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People of the Philippines, petitioner v Rolusape Sabalones, respondent

GR No. 123485 PANGANIBAN August 31, 1998

DOCTRINE: Transferred intent- error in personae

NATURE: This is a case elevated by the CA to the SC upon refraining on entering a judgment.
On June 1, 1985 at 11:45 PM, respondents including Rolusape Sabalones, armed with firearms,
attacked and ambushed individuals riding in two vehicles resulting to the death of two persons
and injury to three others.
According to a witness presented, Sabalones was implicated in the killing of Nabing Velez
because of the slapping incident involving her father-in-law, Federico Sabalones, Sr. and
Nabing Velez which took place prior to the death of Junior Sabalones (whose wake was during
time of the commission of the crime).
The conclusion of the trial court and the Court of Appeals that the appellants killed the wrong
persons was based on the extrajudicial statement of Appellant Beronga and the testimony of
Jennifer Binghoy. These pieces of evidence sufficiently show that appellants believed that
they were suspected of having killed the recently slain Nabing Velez, and that they
expected his group to retaliate against them.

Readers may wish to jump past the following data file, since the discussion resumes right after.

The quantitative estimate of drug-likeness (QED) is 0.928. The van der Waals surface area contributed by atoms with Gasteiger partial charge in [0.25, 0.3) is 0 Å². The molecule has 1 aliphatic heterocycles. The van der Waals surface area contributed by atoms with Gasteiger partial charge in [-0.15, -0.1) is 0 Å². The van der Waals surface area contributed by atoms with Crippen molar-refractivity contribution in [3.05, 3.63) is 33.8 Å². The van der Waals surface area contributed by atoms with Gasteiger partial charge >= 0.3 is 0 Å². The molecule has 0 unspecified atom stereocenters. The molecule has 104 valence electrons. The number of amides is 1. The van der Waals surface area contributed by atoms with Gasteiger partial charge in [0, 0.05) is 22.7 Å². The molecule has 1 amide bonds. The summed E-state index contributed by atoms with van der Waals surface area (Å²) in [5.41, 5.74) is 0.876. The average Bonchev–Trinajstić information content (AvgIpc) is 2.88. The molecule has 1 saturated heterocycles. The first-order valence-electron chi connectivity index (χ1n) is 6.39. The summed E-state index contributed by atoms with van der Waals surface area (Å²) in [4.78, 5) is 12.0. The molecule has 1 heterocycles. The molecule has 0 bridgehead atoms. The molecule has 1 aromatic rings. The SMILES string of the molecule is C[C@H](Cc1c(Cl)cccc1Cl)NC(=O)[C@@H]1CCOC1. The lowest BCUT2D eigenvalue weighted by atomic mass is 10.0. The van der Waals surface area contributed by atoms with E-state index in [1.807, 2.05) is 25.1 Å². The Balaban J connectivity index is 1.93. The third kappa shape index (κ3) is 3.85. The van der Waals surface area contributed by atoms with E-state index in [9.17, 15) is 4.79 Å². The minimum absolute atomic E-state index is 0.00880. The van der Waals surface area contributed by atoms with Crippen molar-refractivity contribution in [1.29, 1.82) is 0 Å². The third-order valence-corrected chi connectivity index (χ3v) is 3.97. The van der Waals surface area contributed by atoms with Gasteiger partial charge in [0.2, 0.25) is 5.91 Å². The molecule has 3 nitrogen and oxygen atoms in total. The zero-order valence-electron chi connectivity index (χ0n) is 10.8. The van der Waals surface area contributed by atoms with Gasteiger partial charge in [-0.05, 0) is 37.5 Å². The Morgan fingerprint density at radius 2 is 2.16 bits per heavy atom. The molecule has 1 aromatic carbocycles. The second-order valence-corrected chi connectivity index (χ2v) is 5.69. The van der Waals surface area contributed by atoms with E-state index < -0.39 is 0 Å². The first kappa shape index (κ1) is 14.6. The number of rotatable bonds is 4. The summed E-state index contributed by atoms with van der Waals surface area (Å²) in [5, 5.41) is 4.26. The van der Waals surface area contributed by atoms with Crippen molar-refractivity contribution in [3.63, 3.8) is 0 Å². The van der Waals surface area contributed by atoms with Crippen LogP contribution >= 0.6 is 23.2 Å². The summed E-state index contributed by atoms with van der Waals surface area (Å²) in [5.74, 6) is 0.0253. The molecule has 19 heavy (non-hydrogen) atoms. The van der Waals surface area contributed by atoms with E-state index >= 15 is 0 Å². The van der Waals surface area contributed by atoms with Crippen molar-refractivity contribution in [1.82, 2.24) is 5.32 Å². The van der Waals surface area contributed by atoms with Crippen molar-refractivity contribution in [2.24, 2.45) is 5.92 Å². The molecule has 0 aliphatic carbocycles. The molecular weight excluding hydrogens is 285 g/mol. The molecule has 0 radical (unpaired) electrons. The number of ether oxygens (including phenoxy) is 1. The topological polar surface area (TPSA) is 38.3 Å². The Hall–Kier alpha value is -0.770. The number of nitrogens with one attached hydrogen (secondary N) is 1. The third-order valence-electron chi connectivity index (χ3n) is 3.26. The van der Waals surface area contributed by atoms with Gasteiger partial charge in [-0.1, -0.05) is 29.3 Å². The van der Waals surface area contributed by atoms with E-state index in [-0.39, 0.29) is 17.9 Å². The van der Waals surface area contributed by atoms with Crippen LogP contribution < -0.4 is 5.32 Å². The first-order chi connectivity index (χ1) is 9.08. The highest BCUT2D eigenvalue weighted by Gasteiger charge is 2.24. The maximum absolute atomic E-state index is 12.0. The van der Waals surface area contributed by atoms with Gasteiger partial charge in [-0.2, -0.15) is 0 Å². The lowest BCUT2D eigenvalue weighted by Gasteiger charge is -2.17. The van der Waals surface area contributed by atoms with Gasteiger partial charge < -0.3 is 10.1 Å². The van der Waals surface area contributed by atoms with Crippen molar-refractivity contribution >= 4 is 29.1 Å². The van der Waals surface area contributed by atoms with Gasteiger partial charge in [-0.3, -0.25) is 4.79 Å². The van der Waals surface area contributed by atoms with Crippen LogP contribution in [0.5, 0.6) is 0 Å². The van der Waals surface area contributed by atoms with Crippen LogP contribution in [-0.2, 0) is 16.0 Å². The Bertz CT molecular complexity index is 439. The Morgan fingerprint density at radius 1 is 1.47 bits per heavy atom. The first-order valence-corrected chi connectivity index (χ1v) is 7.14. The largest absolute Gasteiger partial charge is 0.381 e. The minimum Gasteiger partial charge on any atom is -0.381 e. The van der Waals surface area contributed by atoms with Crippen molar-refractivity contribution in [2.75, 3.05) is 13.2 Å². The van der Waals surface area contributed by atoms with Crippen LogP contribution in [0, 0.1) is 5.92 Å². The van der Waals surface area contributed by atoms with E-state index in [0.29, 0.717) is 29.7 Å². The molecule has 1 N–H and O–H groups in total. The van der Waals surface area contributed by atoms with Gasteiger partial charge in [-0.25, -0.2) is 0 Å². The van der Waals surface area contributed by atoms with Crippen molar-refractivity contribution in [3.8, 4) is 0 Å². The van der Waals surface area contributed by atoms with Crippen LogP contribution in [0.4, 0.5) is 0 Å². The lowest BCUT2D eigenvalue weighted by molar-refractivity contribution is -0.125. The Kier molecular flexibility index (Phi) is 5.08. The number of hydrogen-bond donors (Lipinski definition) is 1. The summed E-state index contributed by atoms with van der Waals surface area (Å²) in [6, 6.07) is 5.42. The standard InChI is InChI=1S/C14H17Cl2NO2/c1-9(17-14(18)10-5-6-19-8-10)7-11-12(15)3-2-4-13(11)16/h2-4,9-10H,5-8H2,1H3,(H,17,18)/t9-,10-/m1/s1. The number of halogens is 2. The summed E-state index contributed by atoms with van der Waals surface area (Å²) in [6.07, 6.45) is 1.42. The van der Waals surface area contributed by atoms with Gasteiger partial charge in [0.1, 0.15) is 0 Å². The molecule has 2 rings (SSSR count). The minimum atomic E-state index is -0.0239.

The Trial Court observed that they went to their grisly destination amidst the dark and
positioned themselves in defense of his turf against the invasion of a revengeful
gang of supporters of the recently slain Nabing Velez.
ISSUE: W/N the case is one of aberratio ictus
HELD: NO. The case is not one of aberration ictus but one of error in personae or mistake in
identity, as observed by the OSG.
Transferred intent is used when a defendant intends to harm one victim, but then unintentionally
harms a second victim instead. In this case, the defendant's intent transfers from the intended victim
to the actual victim and can be used to satisfy the mens rea element of the crime that the defendant is
being charged with. The transferred intent doctrine is only used for completed crimes, and is not used
for attempted crimes. (

Aberratio ictus means mistake in the blow, characterized by aiming at one but hitting the other due to
imprecision of the blow. In the case at bar, the appellants opened fire because they mistook the
vehicles to be carrying the avenging men of Nabing Velez. The fact that they were mistaken
does not diminish their culpability. The Court has held that mistake in identity of the victim
carries the same gravity as when the accused zeroes in on his intended victim.